Image optimisation for web

Optimising images without losing quality

A lot of our clients are photographers, and of course that means that their websites tend to be image heavy. A digital photo is much larger in file size than some artwork provided by a graphic designer, simply because a photo typically contains a lot more colours, and complex structures, which push up the file size.

So how do we ensure that our page loads quickly, while those images still look amazing? It’s not as difficult as it might sound!

Step 1 – exporting the right size to begin with

Pixel Dimensions: The optimal size for your images to be used on your website is 2000px wide. Most displays are no more than 1920px wide, which leaves a little headroom. Most of your images aren’t going to be displayed the full width of the screen anyway, so this gives a good balance of file size and quality.

Quality: Pull that quality slider down! There’s no need for it to be at 100%. A quality of 70% – 75% is sufficient for web, I promise you that at normal viewing size you won’t be able to tell the difference between them, but it dramatically reduces the file size.

PPI: Contrary to popular belief, when working in pixels, this setting does *absolutely nothing*. The internet is not, and has never been, 72ppi. Just some monitors were typically that, and you used to have to size things on websites by pixel widths, so that’s where that came in. But you can safely just ignore it. (Don’t believe me, export an image twice and only change the PPI, the file size won’t change).

Now there is an argument that you should size images based on their usage. So if you want an image that’s only going to be half-width of the screen you can make it smaller. And yes, this is absolutely true, but as with anything it’s a balancing act. If you want to perfectly optimise your site, then look at how many pixels wide each image will display on a screen, and resize it to that when you’re exporting.

But we don’t need perfect, and we need to balance effort with gain. That would be a lot of effort, for very little gain!

Step 2 – Further Compression

JPEG files are an old format, and they have a lot of code in them that modern browsers don’t need. This can be stripped out to reduce file size further, with no loss of quality.

There are a couple of ways to do this, if you’re not on WordPress then I would recommend something like JpegMini which you can run your images through before uploading. – https://www.jpegmini.com/

But if you are on WordPress, I highly recommend using ShortPixel Image Optimizer. It has a “glossy mode” that reduces image size further, with no impact to quality, can resize images on upload if you forgot to make them 2000px wide to begin with (although you get better results if you follow Step 1 first), and it optimizes your images when you upload them.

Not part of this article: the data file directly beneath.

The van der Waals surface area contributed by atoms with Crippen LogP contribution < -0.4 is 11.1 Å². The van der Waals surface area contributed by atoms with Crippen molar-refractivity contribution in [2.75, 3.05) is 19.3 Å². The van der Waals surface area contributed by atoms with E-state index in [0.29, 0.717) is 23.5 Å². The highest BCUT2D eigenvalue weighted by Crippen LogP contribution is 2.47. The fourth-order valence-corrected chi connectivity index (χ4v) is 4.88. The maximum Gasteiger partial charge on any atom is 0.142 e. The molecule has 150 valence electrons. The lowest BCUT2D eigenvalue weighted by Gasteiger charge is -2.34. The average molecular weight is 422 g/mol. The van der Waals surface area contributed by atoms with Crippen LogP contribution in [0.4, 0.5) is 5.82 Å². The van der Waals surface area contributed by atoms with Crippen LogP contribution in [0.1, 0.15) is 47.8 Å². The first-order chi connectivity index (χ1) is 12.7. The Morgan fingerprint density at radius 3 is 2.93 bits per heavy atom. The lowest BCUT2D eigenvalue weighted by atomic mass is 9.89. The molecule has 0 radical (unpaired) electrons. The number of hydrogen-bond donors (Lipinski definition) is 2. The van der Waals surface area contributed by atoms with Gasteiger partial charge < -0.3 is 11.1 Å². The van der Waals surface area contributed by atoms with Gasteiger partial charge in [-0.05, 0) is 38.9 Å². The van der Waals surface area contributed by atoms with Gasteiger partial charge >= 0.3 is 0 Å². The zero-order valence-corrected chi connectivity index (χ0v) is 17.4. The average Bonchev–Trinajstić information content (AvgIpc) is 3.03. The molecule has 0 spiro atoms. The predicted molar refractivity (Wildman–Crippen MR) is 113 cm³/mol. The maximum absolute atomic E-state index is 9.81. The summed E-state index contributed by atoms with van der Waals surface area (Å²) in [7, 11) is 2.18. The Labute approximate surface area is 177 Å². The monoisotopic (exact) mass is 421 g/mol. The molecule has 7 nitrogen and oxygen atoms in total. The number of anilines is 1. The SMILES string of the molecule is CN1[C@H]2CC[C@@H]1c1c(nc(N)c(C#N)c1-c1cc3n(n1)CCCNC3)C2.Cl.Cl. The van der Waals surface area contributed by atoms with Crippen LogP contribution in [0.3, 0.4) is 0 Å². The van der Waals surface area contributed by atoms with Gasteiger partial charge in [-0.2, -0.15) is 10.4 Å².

The free plan gives you 100 credits per month to optimise images, which is probably enough unless you’re adding a *lot* of content.

Before you start, head over to here: https://shortpixel.com/otp/af/EBKRAYY768663 (affiliate link) and set up an account, just a free one for now. You might not need anything else.

Then add the plugin. This is the plugin you want, ignore their other ones:

When you activate it, it will ask you to add in your API Key, this is on your new ShortPixel account, on the left hand menu:

Copy and paste this in and you get the options screen, this is how you want it:

You want:
Glossy Mode
Include Thumbnails
Remove EXIF
Resize Images – 2000px x 2000px – Contain

And untick Image Backup, otherwise every time you upload an image it will keep your optimised version *and* the un-optimised, taking up valuable hosting space.

Once you’ve saved this, any images you upload will be automatically optimised.

Step 3 – Using ShortPixel to resize existing images

As you can see from this screenshot, I’ve installed this on an existing, very large website with thousands of images that haven’t been optimised. I know this is going to impact the site speed, so I want to take care of that. Thankfully ShortPixel has a way to sort this out for me!

First we’re going to change a setting on ShortPixel, we’re going to go to Settings – ShortPixel on WordPress, and we’re going to turn the backup back on:

This is because I’m going to be resizing a lot of images at once, and if something goes wrong, I’ll need to be able to fix it. The rest of the settings remain the same.

Then at the bottom of the screen, you’re going to click “Save and go to Bulk Process”.

If you have lots of images, then you’re going to see a box like this:

If you click on that, and then the “most economical” tab, it will give you the options for how much you might need to upgrade your account by to cover your whole site. For this site, it’s going to cost me $29.99 as a one off fee.

But being that the alternative, is to go through the site, find out which are too big, and then manually replace that image file with an optimised one, paying the small fee for this to be automated is more than worth it to me.

So I add the credits, then click Start Optmizing:

Now this is going to take some time, and on some webhosts, you may have to restart the process several times if they do not give enough resources to your website! Even with fast hosting, a site of this size could take 5 or 6 hours to optimise all the images, be patient.

Step 4 – Ensure your hosting is fast!

Even with optimised images, your hosting still has a very large part to play. You can have a fast website with overly large images if your hosting is fast enough! Think your host isn’t up to scratch? Why not see what we can do for you!

With properly optimised images and fast hosting it is entirely possible to have a fast website, even when using a page builder – don’t let people tell you different.

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